With such a deep and rich tapestry of mythology already build up around the Game of Thrones franchise thanks to the series of books by George R. R. Martin and the smash hit HBO series of the same name, it was really only ever a matter of time before some opportunistic development studio snapped up the rights to bring us a game based on the world. That developer is Cyanide Studio, and its Game of Thrones title has finally made its way into our hands.
Despite some initial surprise that a studio as relatively small as Cyanide, who can boast such smash hits as Pro Cycling Manager, Horse Racing Manager and Chaos League, publisher ATLUS was quick to snap up the project in North America,and afford them its considerable experience, while Home Focus Entertainment take on the publishing role in Europe. With more than a few eyebrows raised, the real proof of the pudding was bound to be in the eating, and we were poised, ready to gobble, when our review copy arrived in the mail.
Game of Thrones is an RPG, and fans of the TV series may be a little thrown to learn that it’s actually based upon the first book in the franchise, rather than focussing directly the series’ small screen adaptation. Of course, that’s not necessarily a bad thing, as it means that those of us who haven’t read the books, regardless of how often we have promised ourselves that we would, still have plenty of new stuff to look forward to, while still being familiar with characters and settings throughout.
The game’s story centres around two main characters. The first is Mors Westford, a member of Night’s Watch, whose job it is to patrol and protect The Wall, which separates the Seven Kingdoms from the wilds to the north. Unsurprisingly, Westford is a man who is battling demons from his past following his betrayal of his lord. The second is a priest of R’hollor, Alester Sarwyck, a man who has been away from his home for fifteen years but who, on his return following his father’s death, immediately becomes caught up in a tangled web.
Your first task will be to assign various abilities, strengths, weaknesses and statistics to your character via the game’s slightly underwhelming character creation screens. Obviously there’s only so much you can do on this side of things when your character has been predetermined, but there’s not really a huge amount of scope for customisation here beyond the basic character class and numerical skill assignments which is quite disappointing. One touch that is a little different, however, is the fact that you can pick quite a few different strengths – the downside being that you must counter-balance these by selecting weaknesses. Get a little too ambitious with your strengths and you’ll pay for it when it comes to weaknesses, so you’ll need to be careful in your selection.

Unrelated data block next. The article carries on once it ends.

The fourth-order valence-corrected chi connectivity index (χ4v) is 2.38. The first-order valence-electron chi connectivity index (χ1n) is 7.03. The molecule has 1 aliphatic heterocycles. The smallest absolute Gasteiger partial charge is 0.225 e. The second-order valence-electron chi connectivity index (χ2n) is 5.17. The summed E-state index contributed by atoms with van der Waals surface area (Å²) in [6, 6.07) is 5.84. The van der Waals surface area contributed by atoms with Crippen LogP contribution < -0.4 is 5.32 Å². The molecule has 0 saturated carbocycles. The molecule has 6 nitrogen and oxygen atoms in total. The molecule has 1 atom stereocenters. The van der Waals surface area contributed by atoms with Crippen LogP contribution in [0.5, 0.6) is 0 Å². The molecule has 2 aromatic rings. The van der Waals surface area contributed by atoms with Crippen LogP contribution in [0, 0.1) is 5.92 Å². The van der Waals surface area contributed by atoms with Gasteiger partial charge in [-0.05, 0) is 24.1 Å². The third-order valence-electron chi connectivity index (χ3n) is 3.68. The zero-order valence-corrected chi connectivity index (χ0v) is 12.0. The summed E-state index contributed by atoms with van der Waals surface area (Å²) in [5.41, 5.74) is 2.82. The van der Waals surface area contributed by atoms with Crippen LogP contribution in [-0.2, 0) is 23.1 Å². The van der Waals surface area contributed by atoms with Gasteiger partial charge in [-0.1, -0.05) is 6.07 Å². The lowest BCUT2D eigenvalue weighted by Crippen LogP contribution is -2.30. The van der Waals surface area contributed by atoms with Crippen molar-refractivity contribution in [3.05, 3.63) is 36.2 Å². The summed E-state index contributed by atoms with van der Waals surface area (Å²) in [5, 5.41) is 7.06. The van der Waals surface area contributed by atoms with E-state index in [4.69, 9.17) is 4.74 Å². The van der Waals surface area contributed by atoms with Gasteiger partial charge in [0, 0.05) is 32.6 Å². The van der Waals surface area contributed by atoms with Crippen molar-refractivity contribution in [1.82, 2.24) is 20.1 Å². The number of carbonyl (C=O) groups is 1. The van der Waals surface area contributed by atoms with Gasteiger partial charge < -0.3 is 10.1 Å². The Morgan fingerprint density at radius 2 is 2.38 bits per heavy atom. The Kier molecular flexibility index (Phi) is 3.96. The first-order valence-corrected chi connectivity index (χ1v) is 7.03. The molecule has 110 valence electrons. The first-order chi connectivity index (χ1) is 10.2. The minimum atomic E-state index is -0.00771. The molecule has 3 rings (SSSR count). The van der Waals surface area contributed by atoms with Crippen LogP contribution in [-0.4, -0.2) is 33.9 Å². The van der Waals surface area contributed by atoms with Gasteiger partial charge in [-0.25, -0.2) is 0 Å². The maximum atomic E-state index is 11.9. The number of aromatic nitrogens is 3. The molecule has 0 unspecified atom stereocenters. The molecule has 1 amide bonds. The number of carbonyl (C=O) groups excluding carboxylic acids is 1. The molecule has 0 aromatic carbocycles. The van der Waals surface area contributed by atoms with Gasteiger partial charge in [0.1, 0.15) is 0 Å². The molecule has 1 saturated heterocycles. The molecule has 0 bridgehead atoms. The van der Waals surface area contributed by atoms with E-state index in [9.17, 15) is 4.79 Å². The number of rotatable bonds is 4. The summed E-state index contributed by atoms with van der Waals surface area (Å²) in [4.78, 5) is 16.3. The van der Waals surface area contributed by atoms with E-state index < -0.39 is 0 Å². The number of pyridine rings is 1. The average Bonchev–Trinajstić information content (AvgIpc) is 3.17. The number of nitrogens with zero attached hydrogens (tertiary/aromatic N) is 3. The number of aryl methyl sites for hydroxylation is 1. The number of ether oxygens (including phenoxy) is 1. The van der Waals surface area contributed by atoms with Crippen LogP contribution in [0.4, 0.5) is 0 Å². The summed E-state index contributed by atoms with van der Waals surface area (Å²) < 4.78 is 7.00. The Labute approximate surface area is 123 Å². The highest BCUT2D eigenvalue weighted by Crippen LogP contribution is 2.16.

Once that’s out of the way, it’s time to jump into the game. Things start much in the same way as they continue throughout, with dodgy voice acting galore and some slightly disappointing visuals. The game’s presentation is an ongoing issue throughout, particularly in cut scenes, as characters randomly and jarringly change their stances and on-screen positions with each line spoken. It’s a shocking oversight, and it serves as a continual reminder that the game falls so far short of the values of the TV show that it’s ridiculous.
Still though, at least when you get into the game things are bound to improve, right? Well that very much depends on your definition of the word, and your expectations of just what awaits you. If you were hoping for a free reign along the same lines offered by Skyrim,, then you’re going to be in for serious disappointment. You see, the combat here (which comprises quite a large amount of the action) isn’t conducted in real-time, rather it takes a leaf out of the book of older RPGs. You select your enemy using the d-pad, then you hit the top shoulder button to bring up your abilities, selecting whichever one you’d like to use before the game carries out your instructions until you make another adjustment. It’s not exactly the most engaging system we’ve ever see, and it certainly cheapens the experience even further.
Although the action slows down to bullet time speeds (thank you Max Payne for that readymade explanation) once you hit the shoulder button and start planning your attacks, it rarely gives the intended illusion of being caught up in the action – you’re simply far too detached from proceedings to get the most out of it. Had we been able to actually jump in and do some of the damage ourselves, then perhaps we would have been a little more forgiving, but it’s simply not the case here.
It’s typical of the overall feel of Game of Thrones; it’s a title that really wants to do something a little bit different, and many elements taken in isolation are actually quite solid. The problem is that they’re dwarfed on almost all fronts by the inherent problems found within all game mechanics. The storyline is undoubtedly enjoyable, as you would expect given that Martin himself helped with its creation, and fans of the universe’s mythology will find plenty to keep them happy, but the voice acting and attempted lip-synching makes it feel almost comical at times.
If you’re a serious fan of Game of Thrones then you’ll definitely be able to get past a lot of the issues, but it’ll be a real slog to see out the twenty plus hours of bug ridden gameplay to make it to the end of the story. It’s quite a shame in truth, but perhaps we shouldn’t be too surprised. Perhaps the next studio to take a stab at the license will have more resources to really capitalise on the wealth of depth, emotion and intrigue the world has to offer.